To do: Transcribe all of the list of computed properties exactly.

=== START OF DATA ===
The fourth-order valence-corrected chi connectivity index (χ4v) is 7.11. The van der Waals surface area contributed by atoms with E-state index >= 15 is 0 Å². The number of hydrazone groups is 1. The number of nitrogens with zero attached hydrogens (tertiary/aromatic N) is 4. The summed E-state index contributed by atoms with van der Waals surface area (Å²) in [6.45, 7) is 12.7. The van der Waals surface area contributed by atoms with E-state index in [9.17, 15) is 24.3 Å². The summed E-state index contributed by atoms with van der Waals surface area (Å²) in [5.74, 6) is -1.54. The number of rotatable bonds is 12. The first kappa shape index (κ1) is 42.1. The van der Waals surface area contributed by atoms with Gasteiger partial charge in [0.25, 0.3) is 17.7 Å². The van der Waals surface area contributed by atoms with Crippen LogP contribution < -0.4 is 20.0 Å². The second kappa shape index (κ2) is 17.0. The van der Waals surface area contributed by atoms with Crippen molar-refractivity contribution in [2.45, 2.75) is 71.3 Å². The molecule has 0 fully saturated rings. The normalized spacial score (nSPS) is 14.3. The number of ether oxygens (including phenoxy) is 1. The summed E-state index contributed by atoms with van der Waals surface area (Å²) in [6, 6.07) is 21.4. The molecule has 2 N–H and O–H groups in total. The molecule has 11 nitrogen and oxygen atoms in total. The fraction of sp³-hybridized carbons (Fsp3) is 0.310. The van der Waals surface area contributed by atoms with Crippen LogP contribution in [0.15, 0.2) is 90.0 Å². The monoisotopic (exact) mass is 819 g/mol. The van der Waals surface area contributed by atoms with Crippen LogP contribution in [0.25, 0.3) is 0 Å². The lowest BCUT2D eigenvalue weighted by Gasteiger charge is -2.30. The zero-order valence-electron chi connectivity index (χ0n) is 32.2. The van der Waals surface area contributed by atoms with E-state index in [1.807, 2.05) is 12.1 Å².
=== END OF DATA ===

The fourth-order valence-corrected chi connectivity index (χ4v) is 7.11. The van der Waals surface area contributed by atoms with E-state index >= 15 is 0 Å². The number of hydrazone groups is 1. The number of nitrogens with zero attached hydrogens (tertiary/aromatic N) is 4. The summed E-state index contributed by atoms with van der Waals surface area (Å²) in [6.45, 7) is 12.7. The van der Waals surface area contributed by atoms with E-state index in [9.17, 15) is 24.3 Å². The summed E-state index contributed by atoms with van der Waals surface area (Å²) in [5.74, 6) is -1.54. The number of rotatable bonds is 12. The first kappa shape index (κ1) is 42.1. The van der Waals surface area contributed by atoms with Gasteiger partial charge in [0.25, 0.3) is 17.7 Å². The van der Waals surface area contributed by atoms with Crippen LogP contribution < -0.4 is 20.0 Å². The second kappa shape index (κ2) is 17.0. The van der Waals surface area contributed by atoms with Crippen molar-refractivity contribution in [2.45, 2.75) is 71.3 Å². The molecule has 0 fully saturated rings. The normalized spacial score (nSPS) is 14.3. The number of ether oxygens (including phenoxy) is 1. The summed E-state index contributed by atoms with van der Waals surface area (Å²) in [6, 6.07) is 21.4. The molecule has 2 N–H and O–H groups in total. The molecule has 11 nitrogen and oxygen atoms in total. The fraction of sp³-hybridized carbons (Fsp3) is 0.310. The van der Waals surface area contributed by atoms with Crippen LogP contribution in [0.15, 0.2) is 90.0 Å². The monoisotopic (exact) mass is 819 g/mol. The van der Waals surface area contributed by atoms with Crippen LogP contribution in [0.25, 0.3) is 0 Å². The lowest BCUT2D eigenvalue weighted by Gasteiger charge is -2.30. The zero-order valence-electron chi connectivity index (χ0n) is 32.2. The van der Waals surface area contributed by atoms with E-state index in [1.807, 2.05) is 12.1 Å².